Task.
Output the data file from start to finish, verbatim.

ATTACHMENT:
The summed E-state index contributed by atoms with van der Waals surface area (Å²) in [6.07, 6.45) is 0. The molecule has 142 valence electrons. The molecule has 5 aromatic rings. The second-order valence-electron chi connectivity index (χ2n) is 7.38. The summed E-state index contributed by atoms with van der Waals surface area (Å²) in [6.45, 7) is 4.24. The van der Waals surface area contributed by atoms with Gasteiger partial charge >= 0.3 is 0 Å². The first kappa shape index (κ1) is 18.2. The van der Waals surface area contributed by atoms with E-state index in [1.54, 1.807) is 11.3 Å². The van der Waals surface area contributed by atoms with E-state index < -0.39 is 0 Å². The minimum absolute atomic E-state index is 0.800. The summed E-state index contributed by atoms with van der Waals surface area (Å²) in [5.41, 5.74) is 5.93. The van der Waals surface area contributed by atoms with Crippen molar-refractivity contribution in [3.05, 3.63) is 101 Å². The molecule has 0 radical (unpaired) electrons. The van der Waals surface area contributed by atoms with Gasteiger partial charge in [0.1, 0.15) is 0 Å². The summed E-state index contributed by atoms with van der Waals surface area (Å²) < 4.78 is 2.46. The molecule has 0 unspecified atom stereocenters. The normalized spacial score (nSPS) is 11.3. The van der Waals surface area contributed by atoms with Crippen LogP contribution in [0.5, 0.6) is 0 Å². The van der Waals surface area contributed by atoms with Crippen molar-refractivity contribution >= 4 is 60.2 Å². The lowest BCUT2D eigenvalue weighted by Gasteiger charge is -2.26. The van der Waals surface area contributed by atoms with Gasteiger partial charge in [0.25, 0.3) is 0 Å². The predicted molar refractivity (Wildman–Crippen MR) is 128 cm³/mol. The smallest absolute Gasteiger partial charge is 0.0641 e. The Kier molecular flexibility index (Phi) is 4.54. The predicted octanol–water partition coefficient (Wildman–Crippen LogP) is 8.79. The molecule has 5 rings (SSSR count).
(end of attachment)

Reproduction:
The summed E-state index contributed by atoms with van der Waals surface area (Å²) in [6.07, 6.45) is 0. The molecule has 142 valence electrons. The molecule has 5 aromatic rings. The second-order valence-electron chi connectivity index (χ2n) is 7.38. The summed E-state index contributed by atoms with van der Waals surface area (Å²) in [6.45, 7) is 4.24. The van der Waals surface area contributed by atoms with Gasteiger partial charge >= 0.3 is 0 Å². The first kappa shape index (κ1) is 18.2. The van der Waals surface area contributed by atoms with E-state index in [1.54, 1.807) is 11.3 Å². The van der Waals surface area contributed by atoms with E-state index < -0.39 is 0 Å². The minimum absolute atomic E-state index is 0.800. The summed E-state index contributed by atoms with van der Waals surface area (Å²) in [5.41, 5.74) is 5.93. The van der Waals surface area contributed by atoms with Crippen molar-refractivity contribution in [3.05, 3.63) is 101 Å². The molecule has 0 radical (unpaired) electrons. The van der Waals surface area contributed by atoms with Gasteiger partial charge in [0.1, 0.15) is 0 Å². The summed E-state index contributed by atoms with van der Waals surface area (Å²) < 4.78 is 2.46. The molecule has 0 unspecified atom stereocenters. The normalized spacial score (nSPS) is 11.3. The van der Waals surface area contributed by atoms with Crippen LogP contribution in [0.5, 0.6) is 0 Å². The van der Waals surface area contributed by atoms with Crippen molar-refractivity contribution >= 4 is 60.2 Å². The lowest BCUT2D eigenvalue weighted by Gasteiger charge is -2.26. The van der Waals surface area contributed by atoms with Gasteiger partial charge in [0.25, 0.3) is 0 Å². The predicted molar refractivity (Wildman–Crippen MR) is 128 cm³/mol. The smallest absolute Gasteiger partial charge is 0.0641 e. The Kier molecular flexibility index (Phi) is 4.54. The predicted octanol–water partition coefficient (Wildman–Crippen LogP) is 8.79. The molecule has 5 rings (SSSR count).